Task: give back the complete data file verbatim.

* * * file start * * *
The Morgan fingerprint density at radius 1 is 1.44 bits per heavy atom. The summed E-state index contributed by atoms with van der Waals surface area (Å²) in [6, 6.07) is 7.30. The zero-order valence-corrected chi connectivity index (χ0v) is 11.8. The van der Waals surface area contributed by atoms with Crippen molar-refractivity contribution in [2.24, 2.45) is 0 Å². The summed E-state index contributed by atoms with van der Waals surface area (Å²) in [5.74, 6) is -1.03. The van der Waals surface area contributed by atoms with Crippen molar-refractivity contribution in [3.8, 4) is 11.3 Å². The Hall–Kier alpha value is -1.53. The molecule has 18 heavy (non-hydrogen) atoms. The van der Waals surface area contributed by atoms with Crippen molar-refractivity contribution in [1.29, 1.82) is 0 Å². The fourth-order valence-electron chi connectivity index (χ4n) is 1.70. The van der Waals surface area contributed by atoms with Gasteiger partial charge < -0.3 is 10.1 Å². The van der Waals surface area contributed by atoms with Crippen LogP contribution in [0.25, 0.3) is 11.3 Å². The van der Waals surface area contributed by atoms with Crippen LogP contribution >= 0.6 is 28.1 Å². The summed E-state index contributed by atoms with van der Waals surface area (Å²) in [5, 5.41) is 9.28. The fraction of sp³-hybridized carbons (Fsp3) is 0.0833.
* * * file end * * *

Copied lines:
The Morgan fingerprint density at radius 1 is 1.44 bits per heavy atom. The summed E-state index contributed by atoms with van der Waals surface area (Å²) in [6, 6.07) is 7.30. The zero-order valence-corrected chi connectivity index (χ0v) is 11.8. The van der Waals surface area contributed by atoms with Crippen molar-refractivity contribution in [2.24, 2.45) is 0 Å². The summed E-state index contributed by atoms with van der Waals surface area (Å²) in [5.74, 6) is -1.03. The van der Waals surface area contributed by atoms with Crippen molar-refractivity contribution in [3.8, 4) is 11.3 Å². The Hall–Kier alpha value is -1.53. The molecule has 18 heavy (non-hydrogen) atoms. The van der Waals surface area contributed by atoms with Crippen molar-refractivity contribution in [1.29, 1.82) is 0 Å². The fourth-order valence-electron chi connectivity index (χ4n) is 1.70. The van der Waals surface area contributed by atoms with Gasteiger partial charge < -0.3 is 10.1 Å². The van der Waals surface area contributed by atoms with Crippen LogP contribution in [0.25, 0.3) is 11.3 Å². The van der Waals surface area contributed by atoms with Crippen LogP contribution >= 0.6 is 28.1 Å². The summed E-state index contributed by atoms with van der Waals surface area (Å²) in [5, 5.41) is 9.28. The fraction of sp³-hybridized carbons (Fsp3) is 0.0833.